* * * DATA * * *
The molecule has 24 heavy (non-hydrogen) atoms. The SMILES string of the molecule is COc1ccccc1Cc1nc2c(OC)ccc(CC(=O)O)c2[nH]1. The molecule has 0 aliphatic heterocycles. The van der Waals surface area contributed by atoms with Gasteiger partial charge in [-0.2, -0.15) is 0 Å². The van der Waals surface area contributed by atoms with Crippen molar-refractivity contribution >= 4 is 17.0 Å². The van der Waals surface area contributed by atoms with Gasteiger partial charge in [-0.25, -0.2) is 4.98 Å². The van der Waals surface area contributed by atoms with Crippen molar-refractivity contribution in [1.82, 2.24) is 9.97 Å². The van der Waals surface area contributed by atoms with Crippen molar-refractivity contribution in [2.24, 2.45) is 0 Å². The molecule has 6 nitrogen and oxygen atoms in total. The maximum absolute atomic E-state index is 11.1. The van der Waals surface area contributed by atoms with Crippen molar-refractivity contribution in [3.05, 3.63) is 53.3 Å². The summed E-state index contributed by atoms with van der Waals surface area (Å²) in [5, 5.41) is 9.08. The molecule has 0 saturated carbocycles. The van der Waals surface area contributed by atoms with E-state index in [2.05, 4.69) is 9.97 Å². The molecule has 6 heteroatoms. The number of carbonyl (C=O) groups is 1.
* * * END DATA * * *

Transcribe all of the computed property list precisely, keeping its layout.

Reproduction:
The molecule has 24 heavy (non-hydrogen) atoms. The SMILES string of the molecule is COc1ccccc1Cc1nc2c(OC)ccc(CC(=O)O)c2[nH]1. The molecule has 0 aliphatic heterocycles. The van der Waals surface area contributed by atoms with Gasteiger partial charge in [-0.2, -0.15) is 0 Å². The van der Waals surface area contributed by atoms with Crippen molar-refractivity contribution >= 4 is 17.0 Å². The van der Waals surface area contributed by atoms with Gasteiger partial charge in [-0.25, -0.2) is 4.98 Å². The van der Waals surface area contributed by atoms with Crippen molar-refractivity contribution in [1.82, 2.24) is 9.97 Å². The van der Waals surface area contributed by atoms with Crippen molar-refractivity contribution in [2.24, 2.45) is 0 Å². The molecule has 6 nitrogen and oxygen atoms in total. The maximum absolute atomic E-state index is 11.1. The van der Waals surface area contributed by atoms with Crippen molar-refractivity contribution in [3.05, 3.63) is 53.3 Å². The summed E-state index contributed by atoms with van der Waals surface area (Å²) in [5, 5.41) is 9.08. The molecule has 0 saturated carbocycles. The van der Waals surface area contributed by atoms with E-state index in [2.05, 4.69) is 9.97 Å². The molecule has 6 heteroatoms. The number of carbonyl (C=O) groups is 1.